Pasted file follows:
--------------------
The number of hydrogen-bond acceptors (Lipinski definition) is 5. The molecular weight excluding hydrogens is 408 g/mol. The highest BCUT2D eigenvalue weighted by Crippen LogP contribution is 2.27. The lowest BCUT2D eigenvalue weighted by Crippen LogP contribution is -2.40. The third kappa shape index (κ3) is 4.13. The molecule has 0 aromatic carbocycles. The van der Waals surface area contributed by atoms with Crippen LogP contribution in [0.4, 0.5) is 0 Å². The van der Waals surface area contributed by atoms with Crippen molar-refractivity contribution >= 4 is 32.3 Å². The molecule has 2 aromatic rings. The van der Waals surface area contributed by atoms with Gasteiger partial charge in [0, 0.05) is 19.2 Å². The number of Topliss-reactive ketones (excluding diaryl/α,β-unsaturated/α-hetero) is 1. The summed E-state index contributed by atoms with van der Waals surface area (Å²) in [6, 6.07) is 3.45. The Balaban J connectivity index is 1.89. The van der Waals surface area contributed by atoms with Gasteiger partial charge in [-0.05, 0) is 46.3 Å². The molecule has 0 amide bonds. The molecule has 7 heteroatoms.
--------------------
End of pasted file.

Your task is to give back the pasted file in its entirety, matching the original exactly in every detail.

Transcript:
The number of hydrogen-bond acceptors (Lipinski definition) is 5. The molecular weight excluding hydrogens is 408 g/mol. The highest BCUT2D eigenvalue weighted by Crippen LogP contribution is 2.27. The lowest BCUT2D eigenvalue weighted by Crippen LogP contribution is -2.40. The third kappa shape index (κ3) is 4.13. The molecule has 0 aromatic carbocycles. The van der Waals surface area contributed by atoms with Crippen LogP contribution in [0.4, 0.5) is 0 Å². The van der Waals surface area contributed by atoms with Crippen molar-refractivity contribution >= 4 is 32.3 Å². The molecule has 2 aromatic rings. The van der Waals surface area contributed by atoms with Gasteiger partial charge in [0, 0.05) is 19.2 Å². The number of Topliss-reactive ketones (excluding diaryl/α,β-unsaturated/α-hetero) is 1. The summed E-state index contributed by atoms with van der Waals surface area (Å²) in [6, 6.07) is 3.45. The Balaban J connectivity index is 1.89. The van der Waals surface area contributed by atoms with Gasteiger partial charge in [-0.05, 0) is 46.3 Å². The molecule has 0 amide bonds. The molecule has 7 heteroatoms.